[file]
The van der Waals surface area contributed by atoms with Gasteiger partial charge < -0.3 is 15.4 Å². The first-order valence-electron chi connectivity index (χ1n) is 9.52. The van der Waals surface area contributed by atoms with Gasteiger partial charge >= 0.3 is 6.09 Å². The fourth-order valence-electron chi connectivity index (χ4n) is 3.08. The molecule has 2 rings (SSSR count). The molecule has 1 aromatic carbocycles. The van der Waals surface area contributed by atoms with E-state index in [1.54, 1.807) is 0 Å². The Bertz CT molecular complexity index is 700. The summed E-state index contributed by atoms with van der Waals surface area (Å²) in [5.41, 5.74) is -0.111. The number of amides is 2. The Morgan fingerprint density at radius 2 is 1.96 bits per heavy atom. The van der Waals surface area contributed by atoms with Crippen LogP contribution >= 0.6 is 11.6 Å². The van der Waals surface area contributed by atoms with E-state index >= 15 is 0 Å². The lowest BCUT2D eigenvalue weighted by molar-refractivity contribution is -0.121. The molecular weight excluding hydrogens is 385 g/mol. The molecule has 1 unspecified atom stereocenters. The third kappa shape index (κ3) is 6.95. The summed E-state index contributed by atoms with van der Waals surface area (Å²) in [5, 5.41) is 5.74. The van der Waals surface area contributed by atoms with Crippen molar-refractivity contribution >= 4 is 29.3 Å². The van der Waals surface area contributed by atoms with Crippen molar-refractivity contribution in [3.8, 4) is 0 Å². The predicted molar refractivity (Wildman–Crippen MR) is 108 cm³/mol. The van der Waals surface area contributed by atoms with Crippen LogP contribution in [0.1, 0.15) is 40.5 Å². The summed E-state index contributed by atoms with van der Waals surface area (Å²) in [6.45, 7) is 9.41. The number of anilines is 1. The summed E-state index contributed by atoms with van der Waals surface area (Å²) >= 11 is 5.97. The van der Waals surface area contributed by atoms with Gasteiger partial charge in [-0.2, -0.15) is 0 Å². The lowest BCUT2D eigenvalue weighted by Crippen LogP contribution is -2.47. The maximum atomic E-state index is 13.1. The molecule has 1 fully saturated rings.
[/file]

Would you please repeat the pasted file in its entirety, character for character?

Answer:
The van der Waals surface area contributed by atoms with Gasteiger partial charge < -0.3 is 15.4 Å². The first-order valence-electron chi connectivity index (χ1n) is 9.52. The van der Waals surface area contributed by atoms with Gasteiger partial charge >= 0.3 is 6.09 Å². The fourth-order valence-electron chi connectivity index (χ4n) is 3.08. The molecule has 2 rings (SSSR count). The molecule has 1 aromatic carbocycles. The van der Waals surface area contributed by atoms with E-state index in [1.54, 1.807) is 0 Å². The Bertz CT molecular complexity index is 700. The summed E-state index contributed by atoms with van der Waals surface area (Å²) in [5.41, 5.74) is -0.111. The number of amides is 2. The Morgan fingerprint density at radius 2 is 1.96 bits per heavy atom. The van der Waals surface area contributed by atoms with Crippen LogP contribution >= 0.6 is 11.6 Å². The van der Waals surface area contributed by atoms with E-state index >= 15 is 0 Å². The lowest BCUT2D eigenvalue weighted by molar-refractivity contribution is -0.121. The molecular weight excluding hydrogens is 385 g/mol. The molecule has 1 unspecified atom stereocenters. The third kappa shape index (κ3) is 6.95. The summed E-state index contributed by atoms with van der Waals surface area (Å²) in [5, 5.41) is 5.74. The van der Waals surface area contributed by atoms with Crippen molar-refractivity contribution >= 4 is 29.3 Å². The van der Waals surface area contributed by atoms with Crippen molar-refractivity contribution in [3.8, 4) is 0 Å². The predicted molar refractivity (Wildman–Crippen MR) is 108 cm³/mol. The van der Waals surface area contributed by atoms with Crippen LogP contribution in [0.1, 0.15) is 40.5 Å². The summed E-state index contributed by atoms with van der Waals surface area (Å²) in [6.45, 7) is 9.41. The number of anilines is 1. The summed E-state index contributed by atoms with van der Waals surface area (Å²) >= 11 is 5.97. The van der Waals surface area contributed by atoms with Gasteiger partial charge in [-0.2, -0.15) is 0 Å². The lowest BCUT2D eigenvalue weighted by Crippen LogP contribution is -2.47. The maximum atomic E-state index is 13.1. The molecule has 1 fully saturated rings.